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Tricking LIDARS and robocars

Much press has been made over Jonathan Petit's recent disclosure of an attack on some LIDAR systems used in robocars. I saw Petit's presentation on this in July, but he asked me for confidentiality until they released their paper in October. However, since he has decided to disclose it, there's been a lot of press, with truth and misconceptions.

There are many security aspects to robocars. By far the greatest concern would be compromise of the control computers by malicious software, and great efforts will be taken to prevent that. Many of those efforts will involve having the cars not talk to any untrusted sources of code or data which might be malicious. The car's sensors, however, must take in information from outside the vehicle, so they are another source of compromise.

There are ways to compromise many of the sensors on a robocar. GPS can be easily spoofed, and there are tools out there to do that now. (Fortunately real robocars will only use GPS as one clue to their location.) Radar is also very easy to spooof -- far easier than LIDAR, agrees Petit -- but their goal was to see if LIDAR is vulnerable.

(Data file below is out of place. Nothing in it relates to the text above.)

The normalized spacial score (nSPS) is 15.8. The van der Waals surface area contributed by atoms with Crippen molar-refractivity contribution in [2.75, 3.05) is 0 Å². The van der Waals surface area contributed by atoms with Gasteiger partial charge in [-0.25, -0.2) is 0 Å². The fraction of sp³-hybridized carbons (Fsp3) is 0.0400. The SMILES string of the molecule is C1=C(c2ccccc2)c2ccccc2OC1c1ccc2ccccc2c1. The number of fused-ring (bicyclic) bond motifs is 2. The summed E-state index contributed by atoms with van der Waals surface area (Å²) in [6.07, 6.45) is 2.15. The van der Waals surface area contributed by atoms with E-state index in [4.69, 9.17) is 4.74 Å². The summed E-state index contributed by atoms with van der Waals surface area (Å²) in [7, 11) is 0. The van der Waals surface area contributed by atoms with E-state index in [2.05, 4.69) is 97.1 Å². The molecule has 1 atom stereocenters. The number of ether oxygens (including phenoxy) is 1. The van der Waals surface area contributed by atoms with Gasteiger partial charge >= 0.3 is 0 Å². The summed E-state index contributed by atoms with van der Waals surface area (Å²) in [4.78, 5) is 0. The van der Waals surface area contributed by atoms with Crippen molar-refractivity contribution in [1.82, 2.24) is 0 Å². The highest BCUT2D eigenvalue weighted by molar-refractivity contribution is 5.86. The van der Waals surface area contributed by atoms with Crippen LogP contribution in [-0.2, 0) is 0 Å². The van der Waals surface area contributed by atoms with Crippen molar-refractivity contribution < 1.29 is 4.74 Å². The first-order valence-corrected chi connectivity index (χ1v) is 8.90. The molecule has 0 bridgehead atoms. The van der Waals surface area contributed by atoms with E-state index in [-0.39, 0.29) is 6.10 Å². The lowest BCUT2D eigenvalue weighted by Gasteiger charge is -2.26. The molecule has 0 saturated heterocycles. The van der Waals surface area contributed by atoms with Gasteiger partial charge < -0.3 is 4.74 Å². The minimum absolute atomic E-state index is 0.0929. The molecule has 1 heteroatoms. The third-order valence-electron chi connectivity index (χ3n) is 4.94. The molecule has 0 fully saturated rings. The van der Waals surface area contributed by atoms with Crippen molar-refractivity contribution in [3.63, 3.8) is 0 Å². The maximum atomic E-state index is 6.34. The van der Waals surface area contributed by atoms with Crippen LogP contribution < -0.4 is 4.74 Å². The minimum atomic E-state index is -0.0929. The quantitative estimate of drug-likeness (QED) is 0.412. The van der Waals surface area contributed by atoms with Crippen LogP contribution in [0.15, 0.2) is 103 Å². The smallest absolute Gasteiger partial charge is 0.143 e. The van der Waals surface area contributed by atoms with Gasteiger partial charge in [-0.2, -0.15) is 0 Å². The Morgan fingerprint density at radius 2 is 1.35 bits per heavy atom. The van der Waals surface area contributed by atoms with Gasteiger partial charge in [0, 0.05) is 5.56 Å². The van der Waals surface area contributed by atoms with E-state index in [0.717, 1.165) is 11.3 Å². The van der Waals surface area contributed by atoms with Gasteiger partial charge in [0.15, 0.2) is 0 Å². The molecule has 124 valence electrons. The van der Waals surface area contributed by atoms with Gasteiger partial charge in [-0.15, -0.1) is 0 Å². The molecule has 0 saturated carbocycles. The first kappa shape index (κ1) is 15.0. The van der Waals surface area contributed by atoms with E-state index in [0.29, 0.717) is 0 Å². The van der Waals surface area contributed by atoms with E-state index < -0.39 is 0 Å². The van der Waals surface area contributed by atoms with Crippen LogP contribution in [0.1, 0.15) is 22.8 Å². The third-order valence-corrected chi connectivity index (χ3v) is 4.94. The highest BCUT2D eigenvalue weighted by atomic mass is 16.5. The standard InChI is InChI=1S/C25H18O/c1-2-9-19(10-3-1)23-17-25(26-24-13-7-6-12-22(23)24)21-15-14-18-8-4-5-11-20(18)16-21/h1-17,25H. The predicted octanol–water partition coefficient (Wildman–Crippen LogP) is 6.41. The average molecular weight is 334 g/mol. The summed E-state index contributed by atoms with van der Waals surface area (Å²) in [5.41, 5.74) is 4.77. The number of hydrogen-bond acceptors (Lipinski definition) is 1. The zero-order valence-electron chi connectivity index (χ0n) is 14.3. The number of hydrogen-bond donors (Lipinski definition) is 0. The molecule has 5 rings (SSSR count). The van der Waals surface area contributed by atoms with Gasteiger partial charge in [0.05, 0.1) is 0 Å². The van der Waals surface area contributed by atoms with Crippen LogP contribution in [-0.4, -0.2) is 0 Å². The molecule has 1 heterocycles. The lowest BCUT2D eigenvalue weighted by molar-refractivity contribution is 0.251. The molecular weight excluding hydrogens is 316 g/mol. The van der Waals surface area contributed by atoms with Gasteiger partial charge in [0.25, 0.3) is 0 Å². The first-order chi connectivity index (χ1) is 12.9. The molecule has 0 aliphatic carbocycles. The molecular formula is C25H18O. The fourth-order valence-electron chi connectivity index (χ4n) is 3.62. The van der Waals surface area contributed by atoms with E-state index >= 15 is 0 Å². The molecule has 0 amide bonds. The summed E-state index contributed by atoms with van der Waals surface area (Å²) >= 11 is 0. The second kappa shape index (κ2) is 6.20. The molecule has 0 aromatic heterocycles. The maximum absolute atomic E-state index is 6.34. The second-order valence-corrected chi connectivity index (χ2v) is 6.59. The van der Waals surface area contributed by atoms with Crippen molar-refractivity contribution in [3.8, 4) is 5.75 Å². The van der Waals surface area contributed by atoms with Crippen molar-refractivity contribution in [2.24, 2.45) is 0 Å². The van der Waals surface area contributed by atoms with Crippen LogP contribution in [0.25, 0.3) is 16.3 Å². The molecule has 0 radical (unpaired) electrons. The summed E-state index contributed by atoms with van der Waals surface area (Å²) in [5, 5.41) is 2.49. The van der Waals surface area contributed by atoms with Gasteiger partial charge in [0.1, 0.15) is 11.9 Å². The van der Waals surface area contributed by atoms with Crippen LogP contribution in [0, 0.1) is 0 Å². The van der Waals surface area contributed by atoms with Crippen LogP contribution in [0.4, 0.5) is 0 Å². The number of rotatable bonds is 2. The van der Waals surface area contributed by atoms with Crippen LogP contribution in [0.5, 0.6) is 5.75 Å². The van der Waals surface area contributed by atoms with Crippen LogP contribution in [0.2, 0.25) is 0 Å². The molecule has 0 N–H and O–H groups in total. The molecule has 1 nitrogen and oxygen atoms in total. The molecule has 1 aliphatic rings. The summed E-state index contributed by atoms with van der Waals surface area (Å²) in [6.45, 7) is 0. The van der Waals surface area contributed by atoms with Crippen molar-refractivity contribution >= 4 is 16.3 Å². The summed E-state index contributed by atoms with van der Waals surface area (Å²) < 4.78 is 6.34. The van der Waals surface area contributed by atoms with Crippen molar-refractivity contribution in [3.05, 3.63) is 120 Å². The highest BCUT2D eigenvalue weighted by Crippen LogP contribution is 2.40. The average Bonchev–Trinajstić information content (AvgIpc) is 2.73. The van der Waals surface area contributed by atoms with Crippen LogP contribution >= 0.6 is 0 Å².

The attack is a real one, but at the same time it's not, in spite of the press, a particularly frightening one. It may cause a well designed vehicle to believe there are "ghost" objects that don't actually exist, so that it might brake for something that's not there, or even swerve around it. It might also overwhelm the sensor, so that it feels the sensor has failed, and thus the car would go into a failure mode, stopping or pulling off the road. This is not a good thing, of course, and it has some safety consequences, but it's also a fairly unlikely attack. Essentially, there are far easier ways to do these things that don't involve the LIDAR, so it's not too likely anybody would want to mount such an attack.